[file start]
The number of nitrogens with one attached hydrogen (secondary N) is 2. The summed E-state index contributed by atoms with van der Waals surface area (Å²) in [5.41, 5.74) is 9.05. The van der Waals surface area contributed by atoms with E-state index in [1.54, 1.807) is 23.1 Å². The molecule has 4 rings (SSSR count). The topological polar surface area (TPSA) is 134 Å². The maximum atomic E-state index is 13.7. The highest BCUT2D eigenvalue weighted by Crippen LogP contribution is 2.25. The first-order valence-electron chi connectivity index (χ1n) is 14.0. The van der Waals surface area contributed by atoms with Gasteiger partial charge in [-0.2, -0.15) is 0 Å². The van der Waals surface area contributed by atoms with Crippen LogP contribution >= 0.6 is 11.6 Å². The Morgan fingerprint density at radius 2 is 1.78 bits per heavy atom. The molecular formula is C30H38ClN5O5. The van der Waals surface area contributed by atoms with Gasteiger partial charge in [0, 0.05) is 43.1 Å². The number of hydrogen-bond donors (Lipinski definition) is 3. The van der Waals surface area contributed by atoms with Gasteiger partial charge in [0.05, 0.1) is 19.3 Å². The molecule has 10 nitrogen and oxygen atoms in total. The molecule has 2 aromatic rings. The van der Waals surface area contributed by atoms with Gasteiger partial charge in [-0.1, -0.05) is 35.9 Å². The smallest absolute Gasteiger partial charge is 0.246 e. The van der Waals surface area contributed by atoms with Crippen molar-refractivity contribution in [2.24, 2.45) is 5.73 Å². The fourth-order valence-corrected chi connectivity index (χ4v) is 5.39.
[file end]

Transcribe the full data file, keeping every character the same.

The number of nitrogens with one attached hydrogen (secondary N) is 2. The summed E-state index contributed by atoms with van der Waals surface area (Å²) in [5.41, 5.74) is 9.05. The van der Waals surface area contributed by atoms with E-state index in [1.54, 1.807) is 23.1 Å². The molecule has 4 rings (SSSR count). The topological polar surface area (TPSA) is 134 Å². The maximum atomic E-state index is 13.7. The highest BCUT2D eigenvalue weighted by Crippen LogP contribution is 2.25. The first-order valence-electron chi connectivity index (χ1n) is 14.0. The van der Waals surface area contributed by atoms with Gasteiger partial charge in [-0.2, -0.15) is 0 Å². The van der Waals surface area contributed by atoms with Crippen LogP contribution >= 0.6 is 11.6 Å². The Morgan fingerprint density at radius 2 is 1.78 bits per heavy atom. The molecular formula is C30H38ClN5O5. The van der Waals surface area contributed by atoms with Gasteiger partial charge in [0, 0.05) is 43.1 Å². The number of hydrogen-bond donors (Lipinski definition) is 3. The van der Waals surface area contributed by atoms with Gasteiger partial charge in [0.05, 0.1) is 19.3 Å². The molecule has 10 nitrogen and oxygen atoms in total. The molecule has 2 aromatic rings. The van der Waals surface area contributed by atoms with Gasteiger partial charge in [-0.1, -0.05) is 35.9 Å². The smallest absolute Gasteiger partial charge is 0.246 e. The van der Waals surface area contributed by atoms with Crippen molar-refractivity contribution in [2.24, 2.45) is 5.73 Å². The fourth-order valence-corrected chi connectivity index (χ4v) is 5.39.